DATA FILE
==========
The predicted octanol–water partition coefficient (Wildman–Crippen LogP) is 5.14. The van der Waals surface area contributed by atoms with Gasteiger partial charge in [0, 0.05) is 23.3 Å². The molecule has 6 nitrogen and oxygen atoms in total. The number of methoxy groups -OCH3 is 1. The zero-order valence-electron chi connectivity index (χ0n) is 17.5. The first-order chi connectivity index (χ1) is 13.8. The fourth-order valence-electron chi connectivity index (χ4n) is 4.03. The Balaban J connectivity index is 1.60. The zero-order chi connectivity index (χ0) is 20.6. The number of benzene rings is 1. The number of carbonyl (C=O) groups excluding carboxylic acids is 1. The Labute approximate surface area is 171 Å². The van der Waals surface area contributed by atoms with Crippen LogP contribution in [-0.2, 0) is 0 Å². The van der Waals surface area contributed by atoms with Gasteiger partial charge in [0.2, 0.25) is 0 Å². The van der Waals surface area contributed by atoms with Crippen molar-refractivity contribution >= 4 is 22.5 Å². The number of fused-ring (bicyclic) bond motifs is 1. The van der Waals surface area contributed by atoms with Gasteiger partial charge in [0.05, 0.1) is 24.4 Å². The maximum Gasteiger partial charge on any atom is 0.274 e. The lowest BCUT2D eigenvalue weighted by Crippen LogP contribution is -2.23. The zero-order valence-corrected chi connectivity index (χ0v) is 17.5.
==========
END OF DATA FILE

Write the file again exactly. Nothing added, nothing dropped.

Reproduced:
The predicted octanol–water partition coefficient (Wildman–Crippen LogP) is 5.14. The van der Waals surface area contributed by atoms with Gasteiger partial charge in [0, 0.05) is 23.3 Å². The molecule has 6 nitrogen and oxygen atoms in total. The number of methoxy groups -OCH3 is 1. The zero-order valence-electron chi connectivity index (χ0n) is 17.5. The first-order chi connectivity index (χ1) is 13.8. The fourth-order valence-electron chi connectivity index (χ4n) is 4.03. The Balaban J connectivity index is 1.60. The zero-order chi connectivity index (χ0) is 20.6. The number of benzene rings is 1. The number of carbonyl (C=O) groups excluding carboxylic acids is 1. The Labute approximate surface area is 171 Å². The van der Waals surface area contributed by atoms with Crippen LogP contribution in [-0.2, 0) is 0 Å². The van der Waals surface area contributed by atoms with Gasteiger partial charge in [0.2, 0.25) is 0 Å². The van der Waals surface area contributed by atoms with Crippen molar-refractivity contribution >= 4 is 22.5 Å². The number of fused-ring (bicyclic) bond motifs is 1. The van der Waals surface area contributed by atoms with Gasteiger partial charge in [0.05, 0.1) is 24.4 Å². The maximum Gasteiger partial charge on any atom is 0.274 e. The lowest BCUT2D eigenvalue weighted by Crippen LogP contribution is -2.23. The zero-order valence-corrected chi connectivity index (χ0v) is 17.5.